Fiscal Year 2009 Budget at a Glance
The Fiscal Year (FY) 2009 appropriations legislation provides $372 million for the Agency for Healthcare Research and Quality (AHRQ), an increase of $37 million over the FY 2008 appropriations level and $46 million more than the President's request.
Highlights of AHRQ's FY 2009 funding include:
- $50 million for comparative effectiveness research, an increase of $20 million more than FY 2008. This funding will be used to support AHRQ's Effective Health Care Program, authorized by Section 1013 of the Medicare Prescription Drug, Improvement, and Modernization Act of 2003. That program supports important Federal efforts to compare alternative treatments for health conditions and makes the findings public. The program is intended to help patients, doctors, nurses, and others choose the most effective treatments.
- Nearly $94 million for efforts to reduce patient safety threats and medical errors; $49 million is for overall patient safety activities and $45 million for health information technology. The legislation includes increased funding to reduce healthcare-associated infections in two areas:
- $8 million to extend work begun in 2008 to identify and reduce the spread of methicillin-resistant Staphylococcus aureus.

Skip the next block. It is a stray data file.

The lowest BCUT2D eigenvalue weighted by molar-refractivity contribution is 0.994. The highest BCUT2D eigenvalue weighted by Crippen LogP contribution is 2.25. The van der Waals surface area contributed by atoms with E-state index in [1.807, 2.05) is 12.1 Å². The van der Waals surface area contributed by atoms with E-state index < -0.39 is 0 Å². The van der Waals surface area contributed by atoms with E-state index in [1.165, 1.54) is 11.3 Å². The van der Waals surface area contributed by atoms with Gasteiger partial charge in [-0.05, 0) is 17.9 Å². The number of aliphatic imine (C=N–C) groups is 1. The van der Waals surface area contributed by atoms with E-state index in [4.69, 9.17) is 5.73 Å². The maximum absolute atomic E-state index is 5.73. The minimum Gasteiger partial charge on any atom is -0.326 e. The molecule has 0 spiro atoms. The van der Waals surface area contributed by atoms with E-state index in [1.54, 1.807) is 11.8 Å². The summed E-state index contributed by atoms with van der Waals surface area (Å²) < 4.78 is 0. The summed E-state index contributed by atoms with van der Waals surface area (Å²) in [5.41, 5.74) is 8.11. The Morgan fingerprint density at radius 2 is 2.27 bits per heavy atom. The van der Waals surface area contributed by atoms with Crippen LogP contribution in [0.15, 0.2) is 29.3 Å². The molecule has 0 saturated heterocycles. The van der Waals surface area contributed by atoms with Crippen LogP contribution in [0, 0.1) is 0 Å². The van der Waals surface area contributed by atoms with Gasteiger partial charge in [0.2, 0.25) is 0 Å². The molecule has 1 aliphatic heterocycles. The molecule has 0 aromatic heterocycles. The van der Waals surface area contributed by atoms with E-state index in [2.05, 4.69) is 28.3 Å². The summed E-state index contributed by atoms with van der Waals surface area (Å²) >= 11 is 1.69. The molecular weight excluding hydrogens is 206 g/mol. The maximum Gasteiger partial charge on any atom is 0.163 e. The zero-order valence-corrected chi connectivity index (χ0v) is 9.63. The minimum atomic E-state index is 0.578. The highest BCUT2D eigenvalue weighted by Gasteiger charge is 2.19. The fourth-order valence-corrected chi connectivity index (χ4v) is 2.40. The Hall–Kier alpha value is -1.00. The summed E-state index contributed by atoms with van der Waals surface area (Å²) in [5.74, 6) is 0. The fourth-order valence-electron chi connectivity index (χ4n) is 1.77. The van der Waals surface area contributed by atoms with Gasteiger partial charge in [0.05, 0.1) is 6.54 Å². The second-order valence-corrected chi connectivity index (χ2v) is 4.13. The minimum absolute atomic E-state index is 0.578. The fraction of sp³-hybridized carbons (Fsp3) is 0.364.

- $9 million to extend the Comprehensive Unit-Based Safety Program to reduce central-line associated bloodstream infections in intensive care units (ICUs). This program is modeled after the Michigan Keystone Program, which was successfully used in more than 100 ICUs in Michigan. The program helped reduce infection rates to zero in more than 50 percent of the participating hospitals within 3 months. With FY 2008 funding, the program is being implemented by consortiums in 10 different States. With increased FY 2009 funding, AHRQ will be able to boost the number of participating hospitals within each of the 10 States, as well as increase the number of participating States.
- Approximately $13 million for investigator-initiated research. The investigator-initiated research portfolio at AHRQ has languished, even though many of the sentinel studies that have changed the face of health and health care originate from researchers' ingenuity and creativity. This new funding will help advance discovery and the free marketplace of ideas.